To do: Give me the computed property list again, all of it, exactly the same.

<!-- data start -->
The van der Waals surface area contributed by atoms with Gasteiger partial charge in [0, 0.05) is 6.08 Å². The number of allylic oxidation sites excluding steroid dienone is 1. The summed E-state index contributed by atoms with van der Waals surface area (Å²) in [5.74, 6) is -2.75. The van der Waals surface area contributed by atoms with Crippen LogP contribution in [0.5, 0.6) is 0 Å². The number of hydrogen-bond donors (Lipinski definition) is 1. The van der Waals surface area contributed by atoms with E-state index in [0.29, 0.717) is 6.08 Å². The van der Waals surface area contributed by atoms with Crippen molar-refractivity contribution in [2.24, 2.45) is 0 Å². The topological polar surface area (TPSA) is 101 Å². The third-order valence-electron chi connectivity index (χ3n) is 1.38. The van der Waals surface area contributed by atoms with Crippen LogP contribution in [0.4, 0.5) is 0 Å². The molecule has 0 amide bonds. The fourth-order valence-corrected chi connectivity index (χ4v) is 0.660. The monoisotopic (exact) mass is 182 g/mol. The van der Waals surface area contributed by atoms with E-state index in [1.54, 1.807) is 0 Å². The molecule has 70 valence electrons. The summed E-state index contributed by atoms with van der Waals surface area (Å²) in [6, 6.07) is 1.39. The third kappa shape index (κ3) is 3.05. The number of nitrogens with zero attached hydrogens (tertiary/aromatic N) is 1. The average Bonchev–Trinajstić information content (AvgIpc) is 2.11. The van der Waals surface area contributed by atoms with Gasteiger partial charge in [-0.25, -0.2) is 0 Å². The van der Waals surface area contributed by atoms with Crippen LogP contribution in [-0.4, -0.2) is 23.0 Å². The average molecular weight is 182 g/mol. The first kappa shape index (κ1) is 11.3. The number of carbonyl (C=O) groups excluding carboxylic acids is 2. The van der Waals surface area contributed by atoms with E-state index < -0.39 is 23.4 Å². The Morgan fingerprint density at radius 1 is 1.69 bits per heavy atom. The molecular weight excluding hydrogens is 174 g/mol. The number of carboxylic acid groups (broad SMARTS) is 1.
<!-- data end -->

The van der Waals surface area contributed by atoms with Gasteiger partial charge in [0, 0.05) is 6.08 Å². The number of allylic oxidation sites excluding steroid dienone is 1. The summed E-state index contributed by atoms with van der Waals surface area (Å²) in [5.74, 6) is -2.75. The van der Waals surface area contributed by atoms with Crippen LogP contribution in [0.5, 0.6) is 0 Å². The number of hydrogen-bond donors (Lipinski definition) is 1. The van der Waals surface area contributed by atoms with E-state index in [0.29, 0.717) is 6.08 Å². The van der Waals surface area contributed by atoms with Crippen molar-refractivity contribution in [2.24, 2.45) is 0 Å². The topological polar surface area (TPSA) is 101 Å². The third-order valence-electron chi connectivity index (χ3n) is 1.38. The van der Waals surface area contributed by atoms with Crippen LogP contribution in [0.4, 0.5) is 0 Å². The molecule has 0 amide bonds. The fourth-order valence-corrected chi connectivity index (χ4v) is 0.660. The monoisotopic (exact) mass is 182 g/mol. The van der Waals surface area contributed by atoms with E-state index in [1.54, 1.807) is 0 Å². The molecule has 70 valence electrons. The summed E-state index contributed by atoms with van der Waals surface area (Å²) in [6, 6.07) is 1.39. The third kappa shape index (κ3) is 3.05. The number of nitrogens with zero attached hydrogens (tertiary/aromatic N) is 1. The average Bonchev–Trinajstić information content (AvgIpc) is 2.11. The van der Waals surface area contributed by atoms with Gasteiger partial charge in [-0.25, -0.2) is 0 Å². The van der Waals surface area contributed by atoms with Crippen LogP contribution in [-0.4, -0.2) is 23.0 Å². The average molecular weight is 182 g/mol. The first kappa shape index (κ1) is 11.3. The number of carbonyl (C=O) groups excluding carboxylic acids is 2. The van der Waals surface area contributed by atoms with E-state index < -0.39 is 23.4 Å². The Morgan fingerprint density at radius 1 is 1.69 bits per heavy atom. The molecular weight excluding hydrogens is 174 g/mol. The number of carboxylic acid groups (broad SMARTS) is 1.